The order marks one of the most prominent victories by gun-owners' rights groups in challenging gun restrictions around the United States since June's landmark decision by the U.S. Supreme Court that said for the first time that Americans have a constitutional right to carry weapons in public.
New York's law came into effect on Sept. 1 and is being closely watched by other states around the country where gun violence has become recurrent. It establishes new requirements for obtaining a license, including submitting social media accounts for review, and creates a long list of public and private places where having a gun became a felony crime, even for license holders.
Lawmakers in the state's Democratic-controlled legislature had passed the law during an emergency session in July after the U.S. Supreme Court's decision also found the state's licensing regime for firearms to be unconstitutional following a challenge by the New York affiliate of the National Rifle Association, a powerful gun-owners' rights group.
Chief Judge Glenn Suddaby of the U.S. District Court in Syracuse agreed to issue the order at the request of six New York residents who are members of Gun Owners of America, which competes with the National Rifle Association in political influence.
He said his order would not take effect for three days to allow the New York government to appeal his ruling in a higher court.
New York Attorney General Letitia James said in a statement that her office planned to appeal. “Today's decision comes in the wake of mass shootings and rampant gun violence hurting communities here in New York and across the country," she said. "While the decision preserves portions of the law, we believe the entire law must be preserved as enacted."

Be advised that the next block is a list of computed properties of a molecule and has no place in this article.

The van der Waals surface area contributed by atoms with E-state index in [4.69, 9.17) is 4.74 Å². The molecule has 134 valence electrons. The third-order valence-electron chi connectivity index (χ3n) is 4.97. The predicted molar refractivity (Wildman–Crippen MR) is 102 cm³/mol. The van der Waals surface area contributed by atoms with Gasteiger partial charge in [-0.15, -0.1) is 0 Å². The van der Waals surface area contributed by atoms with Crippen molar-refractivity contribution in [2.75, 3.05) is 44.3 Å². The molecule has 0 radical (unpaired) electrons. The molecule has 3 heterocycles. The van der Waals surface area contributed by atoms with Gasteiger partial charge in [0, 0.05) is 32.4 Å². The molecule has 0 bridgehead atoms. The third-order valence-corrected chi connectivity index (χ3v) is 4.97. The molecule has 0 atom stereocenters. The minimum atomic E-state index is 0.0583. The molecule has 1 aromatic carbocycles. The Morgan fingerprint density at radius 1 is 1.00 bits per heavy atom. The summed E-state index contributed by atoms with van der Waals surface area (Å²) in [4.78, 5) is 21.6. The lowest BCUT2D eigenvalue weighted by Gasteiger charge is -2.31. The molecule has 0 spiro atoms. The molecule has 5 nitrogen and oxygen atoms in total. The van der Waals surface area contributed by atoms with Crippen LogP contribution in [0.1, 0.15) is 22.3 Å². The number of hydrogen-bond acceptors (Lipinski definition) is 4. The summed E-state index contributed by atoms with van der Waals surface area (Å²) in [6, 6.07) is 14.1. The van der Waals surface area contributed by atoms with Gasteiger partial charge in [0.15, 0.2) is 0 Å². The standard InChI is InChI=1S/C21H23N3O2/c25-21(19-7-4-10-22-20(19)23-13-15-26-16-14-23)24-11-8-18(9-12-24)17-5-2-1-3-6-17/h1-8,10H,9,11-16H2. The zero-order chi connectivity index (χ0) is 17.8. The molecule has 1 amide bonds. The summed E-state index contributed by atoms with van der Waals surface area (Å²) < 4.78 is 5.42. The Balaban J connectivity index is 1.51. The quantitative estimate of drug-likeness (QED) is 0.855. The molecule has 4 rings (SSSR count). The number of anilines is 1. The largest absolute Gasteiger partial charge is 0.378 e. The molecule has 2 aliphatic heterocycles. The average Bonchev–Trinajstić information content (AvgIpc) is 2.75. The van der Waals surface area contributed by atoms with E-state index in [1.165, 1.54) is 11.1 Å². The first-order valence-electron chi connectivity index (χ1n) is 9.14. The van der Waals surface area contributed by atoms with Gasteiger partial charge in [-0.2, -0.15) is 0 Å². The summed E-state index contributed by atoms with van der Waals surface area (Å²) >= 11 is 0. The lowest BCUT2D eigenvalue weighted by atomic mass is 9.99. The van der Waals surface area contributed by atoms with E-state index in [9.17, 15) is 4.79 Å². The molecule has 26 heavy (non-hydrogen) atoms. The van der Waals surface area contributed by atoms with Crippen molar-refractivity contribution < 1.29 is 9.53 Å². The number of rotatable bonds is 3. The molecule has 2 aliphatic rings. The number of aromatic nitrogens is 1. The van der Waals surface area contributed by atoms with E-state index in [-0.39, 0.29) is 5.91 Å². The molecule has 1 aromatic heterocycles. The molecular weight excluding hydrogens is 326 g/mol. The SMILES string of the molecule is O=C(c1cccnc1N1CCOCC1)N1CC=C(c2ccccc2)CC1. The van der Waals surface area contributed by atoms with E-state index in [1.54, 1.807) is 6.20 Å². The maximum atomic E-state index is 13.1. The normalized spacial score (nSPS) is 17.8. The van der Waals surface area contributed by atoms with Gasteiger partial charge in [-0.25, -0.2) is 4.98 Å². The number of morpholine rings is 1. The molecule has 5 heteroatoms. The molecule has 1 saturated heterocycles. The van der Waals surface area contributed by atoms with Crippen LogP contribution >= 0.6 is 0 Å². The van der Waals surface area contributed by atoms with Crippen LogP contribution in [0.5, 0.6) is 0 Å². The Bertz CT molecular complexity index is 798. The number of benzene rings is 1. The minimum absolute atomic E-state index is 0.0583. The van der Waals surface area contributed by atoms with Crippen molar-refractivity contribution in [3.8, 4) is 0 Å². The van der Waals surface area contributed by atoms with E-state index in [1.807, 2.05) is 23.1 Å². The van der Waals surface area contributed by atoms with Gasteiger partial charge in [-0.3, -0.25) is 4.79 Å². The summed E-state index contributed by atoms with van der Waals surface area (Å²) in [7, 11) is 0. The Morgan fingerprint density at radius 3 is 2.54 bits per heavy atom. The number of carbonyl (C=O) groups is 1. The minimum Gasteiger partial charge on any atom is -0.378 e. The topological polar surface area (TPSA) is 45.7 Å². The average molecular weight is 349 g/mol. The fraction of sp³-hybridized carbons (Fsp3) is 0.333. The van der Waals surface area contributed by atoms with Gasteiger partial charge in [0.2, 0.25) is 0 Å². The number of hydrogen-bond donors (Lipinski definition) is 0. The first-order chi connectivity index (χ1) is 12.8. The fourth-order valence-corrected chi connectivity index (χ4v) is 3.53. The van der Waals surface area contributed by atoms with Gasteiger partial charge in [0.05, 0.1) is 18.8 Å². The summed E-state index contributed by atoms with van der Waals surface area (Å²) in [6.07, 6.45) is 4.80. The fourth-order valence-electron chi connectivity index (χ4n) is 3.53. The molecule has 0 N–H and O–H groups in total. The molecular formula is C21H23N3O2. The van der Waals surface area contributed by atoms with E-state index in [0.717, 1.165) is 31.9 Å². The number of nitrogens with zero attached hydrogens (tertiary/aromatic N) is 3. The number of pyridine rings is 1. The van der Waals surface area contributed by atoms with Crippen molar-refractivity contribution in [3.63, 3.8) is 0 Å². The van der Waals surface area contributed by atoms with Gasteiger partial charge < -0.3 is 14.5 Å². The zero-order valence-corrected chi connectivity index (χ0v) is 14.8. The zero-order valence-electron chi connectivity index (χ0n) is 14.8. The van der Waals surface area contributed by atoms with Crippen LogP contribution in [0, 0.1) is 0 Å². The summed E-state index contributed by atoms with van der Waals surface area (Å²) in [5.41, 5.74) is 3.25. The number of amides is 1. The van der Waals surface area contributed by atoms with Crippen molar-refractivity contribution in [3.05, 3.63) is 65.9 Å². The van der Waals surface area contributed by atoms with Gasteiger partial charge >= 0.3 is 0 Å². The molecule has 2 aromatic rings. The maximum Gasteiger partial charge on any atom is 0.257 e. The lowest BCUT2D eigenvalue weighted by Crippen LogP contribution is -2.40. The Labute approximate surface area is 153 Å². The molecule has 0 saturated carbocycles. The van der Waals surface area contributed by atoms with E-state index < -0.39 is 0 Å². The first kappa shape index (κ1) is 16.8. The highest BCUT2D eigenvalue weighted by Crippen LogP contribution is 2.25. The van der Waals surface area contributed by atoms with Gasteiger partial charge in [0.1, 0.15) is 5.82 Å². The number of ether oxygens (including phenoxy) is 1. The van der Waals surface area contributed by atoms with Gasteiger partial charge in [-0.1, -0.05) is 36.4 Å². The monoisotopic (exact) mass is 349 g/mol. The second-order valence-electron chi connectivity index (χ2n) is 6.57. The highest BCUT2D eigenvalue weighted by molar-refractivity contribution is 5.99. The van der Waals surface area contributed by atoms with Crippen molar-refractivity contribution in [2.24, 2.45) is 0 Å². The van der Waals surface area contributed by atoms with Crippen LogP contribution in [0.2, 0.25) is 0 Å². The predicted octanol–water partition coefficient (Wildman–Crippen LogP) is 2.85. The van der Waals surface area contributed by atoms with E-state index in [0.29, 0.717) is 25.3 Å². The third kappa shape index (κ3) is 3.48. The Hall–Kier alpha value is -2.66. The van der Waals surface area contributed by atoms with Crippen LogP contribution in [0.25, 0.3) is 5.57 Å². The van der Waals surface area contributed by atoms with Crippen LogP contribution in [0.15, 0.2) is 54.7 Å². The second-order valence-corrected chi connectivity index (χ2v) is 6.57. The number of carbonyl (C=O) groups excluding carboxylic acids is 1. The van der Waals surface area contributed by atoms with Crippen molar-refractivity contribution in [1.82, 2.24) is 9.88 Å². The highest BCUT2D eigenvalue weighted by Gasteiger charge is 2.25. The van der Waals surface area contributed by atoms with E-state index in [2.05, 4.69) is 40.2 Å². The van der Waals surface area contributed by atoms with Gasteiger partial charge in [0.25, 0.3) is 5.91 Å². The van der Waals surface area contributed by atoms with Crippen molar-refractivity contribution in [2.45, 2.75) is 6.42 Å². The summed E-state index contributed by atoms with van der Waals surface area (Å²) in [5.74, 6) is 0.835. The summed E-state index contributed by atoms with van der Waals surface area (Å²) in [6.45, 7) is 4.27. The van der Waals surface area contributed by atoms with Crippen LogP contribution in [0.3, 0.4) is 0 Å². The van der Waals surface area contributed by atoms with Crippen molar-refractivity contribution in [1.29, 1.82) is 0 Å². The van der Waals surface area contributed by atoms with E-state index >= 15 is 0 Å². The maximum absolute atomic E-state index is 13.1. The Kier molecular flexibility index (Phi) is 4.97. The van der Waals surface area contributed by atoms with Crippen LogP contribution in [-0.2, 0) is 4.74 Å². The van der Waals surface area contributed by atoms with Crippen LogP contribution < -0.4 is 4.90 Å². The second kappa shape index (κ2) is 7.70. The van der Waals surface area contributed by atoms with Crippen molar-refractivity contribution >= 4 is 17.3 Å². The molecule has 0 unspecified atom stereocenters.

New York's legislative leaders and Governor Kathy Hochul, a Democrat, had said they were appalled by June decision by the U.S. Supreme Court's conservative majority. They warned that more people carrying guns in public would lead to more gun violence.
Still, they agreed to strip out a provision in the state's law that the Supreme Court said wrongly gave subjective discretion to government officials to deny gun permits to New Yorkers.
At the same time, the state's new Concealed Carry Improvement Act added new restrictions and requirements. It says applicants must submit their social media accounts for review by a government official and provide at least four character references.
Suddaby's order forbids the state from enforcing those new licensing provisions.
The new list of 'sensitive locations' where carrying a gun is a felony is extensive. It includes schools and colleges, government buildings, medical facilities, public transit, bars or restaurants serving alcohol, "the area commonly known as Times Square" and parks.
Suddaby's order sharply reduced the list of sensitive places: He said schools, colleges and government buildings may remain sensitive places, but many other categories could not.
The law also made it a felony to have a gun on someone's private property unless the owner or lessee has posted a sign saying guns are welcome. Suddaby threw out this provision making an exception only for private fenced-in farmland.